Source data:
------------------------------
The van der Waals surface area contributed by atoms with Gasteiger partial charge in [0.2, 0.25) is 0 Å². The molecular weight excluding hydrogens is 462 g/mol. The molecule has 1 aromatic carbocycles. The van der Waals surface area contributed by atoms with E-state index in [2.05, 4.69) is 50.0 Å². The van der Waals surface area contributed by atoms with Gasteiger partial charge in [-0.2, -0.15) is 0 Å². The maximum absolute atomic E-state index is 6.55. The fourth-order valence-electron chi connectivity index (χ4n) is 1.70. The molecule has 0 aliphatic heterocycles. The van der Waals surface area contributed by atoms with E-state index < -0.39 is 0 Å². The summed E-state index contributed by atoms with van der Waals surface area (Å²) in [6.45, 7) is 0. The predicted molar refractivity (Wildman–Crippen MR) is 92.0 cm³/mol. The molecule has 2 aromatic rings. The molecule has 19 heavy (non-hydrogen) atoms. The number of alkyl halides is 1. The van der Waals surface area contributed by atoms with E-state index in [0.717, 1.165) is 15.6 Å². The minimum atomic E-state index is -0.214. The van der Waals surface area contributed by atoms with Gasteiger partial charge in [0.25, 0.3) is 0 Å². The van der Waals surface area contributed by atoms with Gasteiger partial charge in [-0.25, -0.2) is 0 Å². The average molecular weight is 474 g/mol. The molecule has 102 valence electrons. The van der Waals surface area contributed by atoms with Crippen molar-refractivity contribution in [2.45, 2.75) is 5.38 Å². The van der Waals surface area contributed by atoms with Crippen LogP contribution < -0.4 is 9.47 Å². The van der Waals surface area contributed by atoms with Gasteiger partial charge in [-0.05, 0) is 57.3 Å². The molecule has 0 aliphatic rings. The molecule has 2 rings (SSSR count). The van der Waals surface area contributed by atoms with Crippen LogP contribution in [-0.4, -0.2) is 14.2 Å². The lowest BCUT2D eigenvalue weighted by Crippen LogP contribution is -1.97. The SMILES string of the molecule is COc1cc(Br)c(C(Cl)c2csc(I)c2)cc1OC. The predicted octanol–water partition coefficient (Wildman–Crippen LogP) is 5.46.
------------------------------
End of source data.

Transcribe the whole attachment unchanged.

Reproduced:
The van der Waals surface area contributed by atoms with Gasteiger partial charge in [0.2, 0.25) is 0 Å². The molecular weight excluding hydrogens is 462 g/mol. The molecule has 1 aromatic carbocycles. The van der Waals surface area contributed by atoms with E-state index in [2.05, 4.69) is 50.0 Å². The van der Waals surface area contributed by atoms with Gasteiger partial charge in [-0.2, -0.15) is 0 Å². The maximum absolute atomic E-state index is 6.55. The fourth-order valence-electron chi connectivity index (χ4n) is 1.70. The molecule has 0 aliphatic heterocycles. The van der Waals surface area contributed by atoms with E-state index < -0.39 is 0 Å². The summed E-state index contributed by atoms with van der Waals surface area (Å²) in [6.45, 7) is 0. The predicted molar refractivity (Wildman–Crippen MR) is 92.0 cm³/mol. The molecule has 2 aromatic rings. The molecule has 19 heavy (non-hydrogen) atoms. The number of alkyl halides is 1. The van der Waals surface area contributed by atoms with E-state index in [0.717, 1.165) is 15.6 Å². The minimum atomic E-state index is -0.214. The van der Waals surface area contributed by atoms with Gasteiger partial charge in [0.25, 0.3) is 0 Å². The van der Waals surface area contributed by atoms with Gasteiger partial charge in [-0.25, -0.2) is 0 Å². The average molecular weight is 474 g/mol. The molecule has 102 valence electrons. The van der Waals surface area contributed by atoms with Crippen molar-refractivity contribution in [2.45, 2.75) is 5.38 Å². The van der Waals surface area contributed by atoms with Crippen LogP contribution < -0.4 is 9.47 Å². The van der Waals surface area contributed by atoms with Gasteiger partial charge in [-0.05, 0) is 57.3 Å². The molecule has 0 aliphatic rings. The molecule has 2 rings (SSSR count). The van der Waals surface area contributed by atoms with Crippen LogP contribution in [-0.4, -0.2) is 14.2 Å². The lowest BCUT2D eigenvalue weighted by Crippen LogP contribution is -1.97. The SMILES string of the molecule is COc1cc(Br)c(C(Cl)c2csc(I)c2)cc1OC. The predicted octanol–water partition coefficient (Wildman–Crippen LogP) is 5.46.